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Allies Against Cyber Fraud
Constant collaboration with law enforcement agencies is required to combat the increasing threats from cyber criminals, say BAI Payments Connect panelists. byROBERT STOWE ENGLAND
February 28, 2012

As fraudsters become more organized and sophisticated in attacking banks, banks in turn must become more proactive in working with law enforcement agencies, say panelists at the upcoming BAI Payments Connect 2012 Conference and Expo.

“We used to refer situations to law enforcement as they came up, such as with counterfeit checks. But now, organized ID theft rings are able to hit many banks,” says Terry Thornton, senior vice president of financial intelligence at Comerica Bank in Auburn Hills, Michigan. “So, having the relationship there on an ongoing basis and meeting with your law enforcement officers is important because if something does happen, you’re ready to go and pick up the phone.”

“In an investigation, the quicker you engage law enforcement partners, the better your chances of success,” she adds.

Thornton is scheduled to speak on this topic in a March 12 session at the conference entitled “Enhancing Collaboration with Law Enforcement Agencies.” She says the discussion in Las Vegas will feature “success stories” in which cooperation with law enforcement officials led to the investigation and prosecution of fraudsters. Her co-presenter will be Kim D. Duncan, first vice president, Enterprise Fraud Management, at Atlanta-based SunTrust Banks Inc.

Thornton says that cyber threats raise the stakes for bank fraud prevention efforts. “As we move from paper to electronics, fraud becomes more complicated,” she says.

The Ponemon Institute, a data security research organization based in Traverse City, Michigan, estimated in its U.S. Cost of a Data Breach Report last year that each data breach incident costs about $7.2 million, or $214 per compromised record. The annual Ponemon report is sponsored by Symantec Corp. of Mountain View, California, and is based on actual data breach experiences of 51 U.S. companies from 15 different industry sectors.

To combat this growing threat, financial institutions need to be in regular contact with law enforcement on the local, state and federal levels to stay informed of current trends in criminal activity, as well as to keep law enforcement informed of what the financial institutions are experiencing, Thornton says. She adds that an ongoing relationship with law enforcement can yield valuable benefits, such as early access to warnings about fraud attempts. That, in turn, “can help you conduct investigations and ultimately protect your customers,” she says.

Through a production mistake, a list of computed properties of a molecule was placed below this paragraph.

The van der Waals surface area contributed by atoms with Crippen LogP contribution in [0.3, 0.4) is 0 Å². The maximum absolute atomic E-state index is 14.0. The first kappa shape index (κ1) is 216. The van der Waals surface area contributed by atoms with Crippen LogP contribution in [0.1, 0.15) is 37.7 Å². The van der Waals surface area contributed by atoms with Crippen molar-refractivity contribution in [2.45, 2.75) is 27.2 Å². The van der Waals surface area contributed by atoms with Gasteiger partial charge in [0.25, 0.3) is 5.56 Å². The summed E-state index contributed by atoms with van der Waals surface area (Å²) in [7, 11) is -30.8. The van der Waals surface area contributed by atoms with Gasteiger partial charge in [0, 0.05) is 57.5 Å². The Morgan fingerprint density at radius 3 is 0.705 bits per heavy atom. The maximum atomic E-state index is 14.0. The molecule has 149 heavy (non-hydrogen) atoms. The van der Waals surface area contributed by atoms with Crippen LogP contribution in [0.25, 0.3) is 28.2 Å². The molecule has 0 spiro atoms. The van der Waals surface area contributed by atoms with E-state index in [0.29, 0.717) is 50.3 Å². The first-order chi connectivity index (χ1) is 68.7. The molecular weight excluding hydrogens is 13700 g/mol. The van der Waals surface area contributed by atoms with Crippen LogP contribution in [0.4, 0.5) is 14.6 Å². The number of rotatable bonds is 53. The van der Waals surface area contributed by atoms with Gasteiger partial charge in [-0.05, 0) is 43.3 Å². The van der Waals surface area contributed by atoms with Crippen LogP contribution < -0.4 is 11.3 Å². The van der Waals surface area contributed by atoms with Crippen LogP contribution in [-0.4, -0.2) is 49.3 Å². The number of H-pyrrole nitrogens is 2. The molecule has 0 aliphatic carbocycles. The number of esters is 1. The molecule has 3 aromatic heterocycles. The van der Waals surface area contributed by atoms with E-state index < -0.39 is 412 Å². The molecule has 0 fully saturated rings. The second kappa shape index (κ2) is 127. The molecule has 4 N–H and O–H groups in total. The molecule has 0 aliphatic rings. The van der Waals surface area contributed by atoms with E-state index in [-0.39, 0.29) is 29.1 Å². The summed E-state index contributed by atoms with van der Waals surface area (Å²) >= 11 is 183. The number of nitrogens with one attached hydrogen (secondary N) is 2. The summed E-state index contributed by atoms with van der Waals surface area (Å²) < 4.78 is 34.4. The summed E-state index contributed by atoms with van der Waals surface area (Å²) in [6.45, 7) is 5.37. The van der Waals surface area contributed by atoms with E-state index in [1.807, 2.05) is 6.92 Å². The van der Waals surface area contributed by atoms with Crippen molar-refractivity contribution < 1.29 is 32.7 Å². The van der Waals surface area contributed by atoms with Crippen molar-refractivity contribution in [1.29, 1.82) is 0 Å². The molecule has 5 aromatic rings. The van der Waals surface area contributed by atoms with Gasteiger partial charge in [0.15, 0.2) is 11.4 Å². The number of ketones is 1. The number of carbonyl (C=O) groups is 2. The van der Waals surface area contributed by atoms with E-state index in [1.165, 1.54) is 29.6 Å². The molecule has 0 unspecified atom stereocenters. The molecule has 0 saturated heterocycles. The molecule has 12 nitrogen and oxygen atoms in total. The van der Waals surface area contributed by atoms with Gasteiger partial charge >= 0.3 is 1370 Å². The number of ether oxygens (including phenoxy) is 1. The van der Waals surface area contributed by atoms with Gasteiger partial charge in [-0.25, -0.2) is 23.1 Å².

According to Thornton, the BAI Payments Connect panel discussion will build on an initiative to identify ways to improve collaboration developed by the Washington, D.C.-based BITS, the technology policy division of the Financial Services Roundtable, expanding on the recommendations in a May 2011 BITS paper titled “Establishing and Maintaining a Positive Relationship with Law Enforcement Agencies.”

That BITS paper “acknowledged the importance of financial institutions and law enforcement working together to share information about trends and report what they were seeing so as to take a more proactive stance in preventing some of the frauds that we’re seeing,” says Heather Wyson, who led the fraud program at BITS and is now senior director for risk management policy at the Washington, D.C.-based American Bankers Association. Wyson is working with Thornton to organize the BAI Payments Connect session.

“The criminals are collaborating – they’re sharing tools; they’re sharing information; and they’re sharing vulnerabilities,” Wyson says. “And, the banks realize they need to do the same thing to combat them.”

Mr. England is a contributing writer to BAI Banking Strategies based in Arlington, Va.


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